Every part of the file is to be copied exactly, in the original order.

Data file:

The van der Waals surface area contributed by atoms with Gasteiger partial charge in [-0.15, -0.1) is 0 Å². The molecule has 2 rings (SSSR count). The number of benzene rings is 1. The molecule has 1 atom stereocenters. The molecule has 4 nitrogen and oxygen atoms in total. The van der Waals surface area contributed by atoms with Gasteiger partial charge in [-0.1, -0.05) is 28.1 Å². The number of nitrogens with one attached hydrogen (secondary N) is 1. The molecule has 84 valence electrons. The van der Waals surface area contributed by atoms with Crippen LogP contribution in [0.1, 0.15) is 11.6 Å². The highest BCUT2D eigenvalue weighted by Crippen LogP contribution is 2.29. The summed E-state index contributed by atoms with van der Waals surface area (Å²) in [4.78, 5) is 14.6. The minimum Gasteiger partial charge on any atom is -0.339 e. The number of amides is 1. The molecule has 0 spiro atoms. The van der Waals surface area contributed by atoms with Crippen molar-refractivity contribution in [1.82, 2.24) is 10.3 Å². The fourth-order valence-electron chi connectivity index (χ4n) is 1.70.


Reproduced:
The van der Waals surface area contributed by atoms with Gasteiger partial charge in [-0.15, -0.1) is 0 Å². The molecule has 2 rings (SSSR count). The number of benzene rings is 1. The molecule has 1 atom stereocenters. The molecule has 4 nitrogen and oxygen atoms in total. The van der Waals surface area contributed by atoms with Gasteiger partial charge in [-0.1, -0.05) is 28.1 Å². The number of nitrogens with one attached hydrogen (secondary N) is 1. The molecule has 84 valence electrons. The van der Waals surface area contributed by atoms with Crippen LogP contribution in [0.1, 0.15) is 11.6 Å². The highest BCUT2D eigenvalue weighted by Crippen LogP contribution is 2.29. The summed E-state index contributed by atoms with van der Waals surface area (Å²) in [4.78, 5) is 14.6. The minimum Gasteiger partial charge on any atom is -0.339 e. The number of amides is 1. The molecule has 0 spiro atoms. The van der Waals surface area contributed by atoms with Crippen molar-refractivity contribution in [1.82, 2.24) is 10.3 Å². The fourth-order valence-electron chi connectivity index (χ4n) is 1.70.